The lack of difficult functions in ACC confuses me. Aren’t these the sorts of things which block ciphers are generally made out of? You can even cheat a bit and do diffusion using gates with large fan-in. Then again, the number of rounds of a black cipher is generally significant, so maybe that’s where the log(n) sneaks in. Maybe Williams’s new technique could be applicable to breaking ciphers. If block ciphers really are just barely not possible in ACC, than next barrier is a real doozy.

Since you say that this is the biggest result since at least 2000, and that there are 587 left to go, does that mean that you think it will be at least 5870 * 11 = 64570 years until we can prove that P != NP?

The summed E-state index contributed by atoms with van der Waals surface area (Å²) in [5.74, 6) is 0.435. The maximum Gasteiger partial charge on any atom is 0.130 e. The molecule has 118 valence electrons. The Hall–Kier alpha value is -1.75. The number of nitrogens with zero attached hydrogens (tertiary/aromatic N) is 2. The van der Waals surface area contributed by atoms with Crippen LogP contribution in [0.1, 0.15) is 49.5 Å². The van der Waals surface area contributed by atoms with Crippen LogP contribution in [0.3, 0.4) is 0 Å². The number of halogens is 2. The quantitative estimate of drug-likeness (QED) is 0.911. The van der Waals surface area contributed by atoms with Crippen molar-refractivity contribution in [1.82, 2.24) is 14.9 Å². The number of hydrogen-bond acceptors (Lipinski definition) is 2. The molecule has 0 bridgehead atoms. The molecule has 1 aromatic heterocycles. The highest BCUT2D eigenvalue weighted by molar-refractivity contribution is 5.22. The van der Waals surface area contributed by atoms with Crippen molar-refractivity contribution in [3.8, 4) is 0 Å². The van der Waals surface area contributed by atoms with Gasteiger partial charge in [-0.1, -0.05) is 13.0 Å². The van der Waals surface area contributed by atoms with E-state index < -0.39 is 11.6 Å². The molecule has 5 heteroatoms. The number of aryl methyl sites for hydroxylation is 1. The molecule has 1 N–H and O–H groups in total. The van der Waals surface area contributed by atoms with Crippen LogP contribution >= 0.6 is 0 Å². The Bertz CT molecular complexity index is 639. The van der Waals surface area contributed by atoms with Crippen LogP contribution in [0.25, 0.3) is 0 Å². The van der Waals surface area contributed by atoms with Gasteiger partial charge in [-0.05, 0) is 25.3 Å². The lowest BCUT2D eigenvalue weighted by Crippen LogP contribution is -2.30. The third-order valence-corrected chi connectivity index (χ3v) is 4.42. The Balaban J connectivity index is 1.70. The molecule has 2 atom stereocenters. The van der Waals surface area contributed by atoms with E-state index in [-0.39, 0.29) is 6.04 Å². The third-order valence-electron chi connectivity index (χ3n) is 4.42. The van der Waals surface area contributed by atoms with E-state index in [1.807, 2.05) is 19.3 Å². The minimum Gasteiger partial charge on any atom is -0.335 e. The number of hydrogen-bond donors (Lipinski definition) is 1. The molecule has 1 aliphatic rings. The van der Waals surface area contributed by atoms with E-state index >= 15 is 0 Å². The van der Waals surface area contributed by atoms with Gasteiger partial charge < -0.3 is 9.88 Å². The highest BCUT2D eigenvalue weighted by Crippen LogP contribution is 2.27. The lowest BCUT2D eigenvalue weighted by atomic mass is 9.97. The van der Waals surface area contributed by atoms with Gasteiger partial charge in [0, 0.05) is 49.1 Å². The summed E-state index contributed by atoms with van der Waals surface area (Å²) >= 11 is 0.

Comment #15 November 9th, 2010 at 3:46 pm

sorry, I meant 587 * 11 = 6457 years, dunno how that typo happened

Comment #16 November 9th, 2010 at 6:27 pm

Good news, everyone!

I posted the question to MathOverflow of whether one can prove that there’s no closed-form formula (using the operations +, -, *, /, exp, and log) for a function f such that f(f(n)) grows exponentially. I got an immediate positive answer from Gerald Edgar. Note that this result also holds for third-exponential functions, etc., as well as (for example) anything sandwiched between third- and half-exponential.

So we have an answer to Bram’s question above: no, there are no “natural” functions with any of these growth rates—at least if by “natural”, you mean definable by composing various functions with “ordinary” growth rates!

Comment #17 November 9th, 2010 at 6:35 pm

There really is a giant no man’s land between polynomial and exponential!